They need very little pimping and preening apart from
a prune when they start to get too large.
They also add structure to a border,
as they don't die down at the end of the year,
so will provide a strong framework for Lisa and Anthony's new garden.
The boys are on the home straight with the chill-out mound,
but will it meet with the boss's approval?
It reminds me of coffee and doughnuts.
It's going to be a lovely little chilled spot, isn't it?
It's going to be great. I might have to have a word with Lisa.
Can you imagine if we put some camomile in the bottom?
-That smell would be beautiful, wouldn't it?
-And it doesn't grow, so it's less maintenance.
-So, just inter-planted through there.
-It'd be fab.
-I think they'll like that.
-Yeah, I do as well.
They won't like it if the garden doesn't get finished, though,
so Charlie cracks on.
So, I think that sambucus
will look lovely against the brickwork,
the dark purple of the leaves, the pink flowers,
and it will get quite big, so it will soften this area.
If you're putting a deck down, it's really nice to leave
one or two planting pockets.
That way it doesn't look like a pallet that you've put down.
It sort of softens it and adds a little bit more interest.
Flowering shrubs have sort of gone out of favour.
I don't know why because they are great plants for a garden,
especially if you're not really up on your gardening skills.
They'll put up with a lot.
They won't mind if the soil's a bit rubbish.
They won't mind if you don't plant them exactly right.
And they get quite big, fill in a space.
So this area here of shrubs is going to surround the patio and make
it like a little room on its own.
So we've got wagelia, ribes,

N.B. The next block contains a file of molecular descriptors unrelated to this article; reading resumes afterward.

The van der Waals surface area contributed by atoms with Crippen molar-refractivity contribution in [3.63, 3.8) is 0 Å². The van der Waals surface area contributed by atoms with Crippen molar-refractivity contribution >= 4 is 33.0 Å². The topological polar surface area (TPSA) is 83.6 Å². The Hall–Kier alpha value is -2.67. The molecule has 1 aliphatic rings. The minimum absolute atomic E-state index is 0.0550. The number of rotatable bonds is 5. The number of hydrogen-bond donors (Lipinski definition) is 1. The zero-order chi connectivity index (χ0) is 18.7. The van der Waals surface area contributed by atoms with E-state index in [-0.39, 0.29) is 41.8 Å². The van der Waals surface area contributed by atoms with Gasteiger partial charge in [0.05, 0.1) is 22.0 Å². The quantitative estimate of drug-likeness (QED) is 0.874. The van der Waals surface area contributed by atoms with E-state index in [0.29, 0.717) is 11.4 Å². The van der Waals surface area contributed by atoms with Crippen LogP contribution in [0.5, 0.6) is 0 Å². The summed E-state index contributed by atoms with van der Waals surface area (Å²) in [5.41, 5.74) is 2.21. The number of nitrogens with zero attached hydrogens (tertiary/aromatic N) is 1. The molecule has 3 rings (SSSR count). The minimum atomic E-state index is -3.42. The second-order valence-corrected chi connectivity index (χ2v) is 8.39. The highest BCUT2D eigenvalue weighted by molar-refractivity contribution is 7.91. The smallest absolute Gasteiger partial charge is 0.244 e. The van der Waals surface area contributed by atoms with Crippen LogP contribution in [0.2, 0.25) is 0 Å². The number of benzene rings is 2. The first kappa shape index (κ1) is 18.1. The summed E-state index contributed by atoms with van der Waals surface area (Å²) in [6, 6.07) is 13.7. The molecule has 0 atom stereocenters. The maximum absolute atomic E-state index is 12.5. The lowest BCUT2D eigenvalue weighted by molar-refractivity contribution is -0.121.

which is flowering currant, has sort of red flowers that hang down.
We've got a choisya here, which gets white flowers on.
The boss has the fun task of placing out the new shrubs.
But for the boys, the turf-lifting continues.
Now Charlie's got them pulling up the damaged grass by the deck,
a lovely job to do in the rain.
Charlie's moving on to planting some perennials in and amongst the shrubs
to add different heights, textures and seasonal colour.
Like the shrubs, we've gone for some really hardy perennials.
Got astrantia, which have lovely white, open flowers
with a tint of pink to the stamens.
Hardy geraniums, catmint, circium.
And crocosmia as well, which, again, will get quite big.
They'll get up to about this high.
Make a nice big clump like that and flower later in the season to
give them some colour sort of come September time.
Perennials die back at the end of each flowering season and
come in all shapes and sizes.
From the majestic spires of delphiniums and lupins
to the open, sunny daisy-shapes of heleniums and echinacea.
If you choose them well, you can have a different hardy